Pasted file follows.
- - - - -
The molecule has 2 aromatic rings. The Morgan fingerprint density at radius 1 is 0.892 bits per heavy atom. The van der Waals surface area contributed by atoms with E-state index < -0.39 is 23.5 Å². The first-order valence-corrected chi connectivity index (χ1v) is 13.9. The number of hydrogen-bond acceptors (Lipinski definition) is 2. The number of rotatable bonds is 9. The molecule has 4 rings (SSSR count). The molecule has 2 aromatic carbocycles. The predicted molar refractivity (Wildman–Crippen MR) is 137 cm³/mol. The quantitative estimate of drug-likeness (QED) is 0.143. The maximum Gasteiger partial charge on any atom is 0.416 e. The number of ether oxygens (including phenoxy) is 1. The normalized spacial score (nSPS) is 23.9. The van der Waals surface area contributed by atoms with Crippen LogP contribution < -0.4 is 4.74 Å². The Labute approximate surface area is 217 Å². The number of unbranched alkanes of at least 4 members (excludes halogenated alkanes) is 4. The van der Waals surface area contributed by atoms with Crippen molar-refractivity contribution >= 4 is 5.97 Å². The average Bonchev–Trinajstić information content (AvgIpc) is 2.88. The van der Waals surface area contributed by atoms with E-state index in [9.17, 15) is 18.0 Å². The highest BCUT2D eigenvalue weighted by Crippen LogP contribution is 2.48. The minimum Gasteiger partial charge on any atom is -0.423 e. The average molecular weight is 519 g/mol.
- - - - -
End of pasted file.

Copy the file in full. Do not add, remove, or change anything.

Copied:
The molecule has 2 aromatic rings. The Morgan fingerprint density at radius 1 is 0.892 bits per heavy atom. The van der Waals surface area contributed by atoms with E-state index < -0.39 is 23.5 Å². The first-order valence-corrected chi connectivity index (χ1v) is 13.9. The number of hydrogen-bond acceptors (Lipinski definition) is 2. The number of rotatable bonds is 9. The molecule has 4 rings (SSSR count). The molecule has 2 aromatic carbocycles. The predicted molar refractivity (Wildman–Crippen MR) is 137 cm³/mol. The quantitative estimate of drug-likeness (QED) is 0.143. The maximum Gasteiger partial charge on any atom is 0.416 e. The number of ether oxygens (including phenoxy) is 1. The normalized spacial score (nSPS) is 23.9. The van der Waals surface area contributed by atoms with Crippen LogP contribution < -0.4 is 4.74 Å². The Labute approximate surface area is 217 Å². The number of unbranched alkanes of at least 4 members (excludes halogenated alkanes) is 4. The van der Waals surface area contributed by atoms with Crippen molar-refractivity contribution >= 4 is 5.97 Å². The average Bonchev–Trinajstić information content (AvgIpc) is 2.88. The van der Waals surface area contributed by atoms with E-state index in [9.17, 15) is 18.0 Å². The highest BCUT2D eigenvalue weighted by Crippen LogP contribution is 2.48. The minimum Gasteiger partial charge on any atom is -0.423 e. The average molecular weight is 519 g/mol.